Train for a New Career
Train for a New Career: MRI Technologist & Sonographer
Professions where those with good people skills and technical abilities succeed
There has been a lot of debate about the state of our nation's healthcare, but one thing both sides can agree on is that the industry is getting bigger and continually seeking highly skilled professionals of all kinds. And there are two specialties that offer complete training within a relatively short period of time: MRI (magnetic resonance imaging) technology and sonography.
To begin a career as either an MRI technologist or a monographer you don't need a college degree, but you will be required to complete certificate programs and pass your licensing exams. Some students even opt to get training in both MRI and CT (computed tomography) to broaden their skills and further strengthen their employment desirability.
These two career paths are highly technical and involve knowledge of physics, radiation physics and how the machinery works, but they are also interactive professions, dealing directly with patients and putting them at ease. So being a “people person” is definitely a part of the job.
MRI technologists mostly work in hospitals or imaging centers while monographers work in those as well as doctors’ offices, clinics and mobile services. There are also opportunities at teaching hospitals, marketing for an ultrasound manufacturing corporation, working per diem for a registry service, or specializing in maternal fetal medicine clinics, to name a few.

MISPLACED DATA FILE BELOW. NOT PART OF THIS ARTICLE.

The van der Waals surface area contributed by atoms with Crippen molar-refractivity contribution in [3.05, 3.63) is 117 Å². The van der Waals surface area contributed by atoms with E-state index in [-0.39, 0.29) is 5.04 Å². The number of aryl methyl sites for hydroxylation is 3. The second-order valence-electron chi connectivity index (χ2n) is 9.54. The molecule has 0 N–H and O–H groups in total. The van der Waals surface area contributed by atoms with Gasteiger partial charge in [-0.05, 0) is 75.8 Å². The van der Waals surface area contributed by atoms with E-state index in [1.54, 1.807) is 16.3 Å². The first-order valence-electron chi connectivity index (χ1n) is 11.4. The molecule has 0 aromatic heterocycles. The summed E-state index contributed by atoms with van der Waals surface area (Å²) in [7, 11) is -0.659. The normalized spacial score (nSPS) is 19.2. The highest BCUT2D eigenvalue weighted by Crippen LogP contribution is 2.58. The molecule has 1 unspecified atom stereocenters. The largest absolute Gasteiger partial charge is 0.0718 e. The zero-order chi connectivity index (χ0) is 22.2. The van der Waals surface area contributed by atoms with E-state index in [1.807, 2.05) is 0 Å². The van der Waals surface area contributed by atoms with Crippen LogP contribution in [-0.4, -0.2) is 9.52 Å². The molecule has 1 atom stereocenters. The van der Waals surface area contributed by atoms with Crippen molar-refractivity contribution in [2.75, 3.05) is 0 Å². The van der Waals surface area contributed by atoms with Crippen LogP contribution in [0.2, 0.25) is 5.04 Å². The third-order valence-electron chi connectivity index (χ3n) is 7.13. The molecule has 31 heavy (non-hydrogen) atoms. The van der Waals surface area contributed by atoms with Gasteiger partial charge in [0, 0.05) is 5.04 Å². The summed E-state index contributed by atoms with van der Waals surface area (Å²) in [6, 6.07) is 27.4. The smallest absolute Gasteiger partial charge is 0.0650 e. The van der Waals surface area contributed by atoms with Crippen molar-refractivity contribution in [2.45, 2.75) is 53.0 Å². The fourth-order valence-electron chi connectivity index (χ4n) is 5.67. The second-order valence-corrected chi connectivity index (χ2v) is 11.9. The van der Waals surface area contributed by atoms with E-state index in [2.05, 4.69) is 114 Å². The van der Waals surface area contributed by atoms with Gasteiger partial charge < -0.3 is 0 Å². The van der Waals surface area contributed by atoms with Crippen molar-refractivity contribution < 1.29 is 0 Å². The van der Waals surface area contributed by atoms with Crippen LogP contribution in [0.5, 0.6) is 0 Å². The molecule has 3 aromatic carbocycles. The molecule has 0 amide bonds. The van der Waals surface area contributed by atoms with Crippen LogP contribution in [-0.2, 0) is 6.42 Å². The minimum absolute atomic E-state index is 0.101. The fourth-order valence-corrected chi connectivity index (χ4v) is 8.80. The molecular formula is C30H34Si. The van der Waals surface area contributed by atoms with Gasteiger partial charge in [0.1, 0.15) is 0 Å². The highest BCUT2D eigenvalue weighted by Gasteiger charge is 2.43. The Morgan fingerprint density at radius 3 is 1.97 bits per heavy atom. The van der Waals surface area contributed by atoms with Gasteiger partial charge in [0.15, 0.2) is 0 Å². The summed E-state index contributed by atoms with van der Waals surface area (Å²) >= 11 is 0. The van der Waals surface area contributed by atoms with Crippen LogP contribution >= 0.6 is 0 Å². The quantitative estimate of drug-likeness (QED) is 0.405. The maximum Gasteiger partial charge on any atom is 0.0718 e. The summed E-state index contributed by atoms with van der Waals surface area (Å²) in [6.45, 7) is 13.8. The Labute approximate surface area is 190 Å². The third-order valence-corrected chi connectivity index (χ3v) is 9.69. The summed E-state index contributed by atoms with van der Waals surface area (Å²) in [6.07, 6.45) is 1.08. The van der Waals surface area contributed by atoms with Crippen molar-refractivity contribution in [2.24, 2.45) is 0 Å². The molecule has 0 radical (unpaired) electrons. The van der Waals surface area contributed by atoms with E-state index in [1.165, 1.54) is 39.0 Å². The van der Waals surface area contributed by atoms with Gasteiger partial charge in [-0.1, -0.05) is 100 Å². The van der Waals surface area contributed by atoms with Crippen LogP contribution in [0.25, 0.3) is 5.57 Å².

Students of MRI technology can expect to take classes in MRI physics, MRI patient care and procedures, and cross-sectional anatomy with pathology. After these classes, which build a foundation of knowledge, the emphasis will be on clinical training, which includes practice taking the scans. At Loma Linda University, training for the MRI program takes six months; nine if students elect to combine it with the CT program (four and a half months spent in each modality).
According to Linda Le, program director for the Department of Radiation Technology at Loma Linda, “Students must be enthusiastic self-starters. They must maintain high standards of academic, clinical performance and patient care. They need a broad knowledge of human anatomy and computer skills. They need to be detail-oriented and be able to work under pressure with critical thinking and problem-solving skills.”
Christian Cardenas, a student in the CT-MRI program there, began his professional health care training as an X-ray technologist. “It was not a huge step further for me from my X-ray tech training,” he said. “It makes me more desirable in the work field.
“My favorite thing about being in this field is doing the actual work,” he continued. “Speaking with and helping patients, setting up your scans, and working with other technologists are the most fun parts.”
A Typical Day
A typical day’s work for an MRI technologist might start with required quality control procedures on the MRI equipment. Then you might get the patient ready by ensuring their jewelry is removed and their body is in the correct position for getting an accurate scanned image. Patients are scheduled throughout the day and the exams cover different parts of the body, so you must be prepared for many and any type of procedure each day. And there are different procedures and protocols within each of these procedures that may require specialized adjustments depending on the diagnosis of the patient.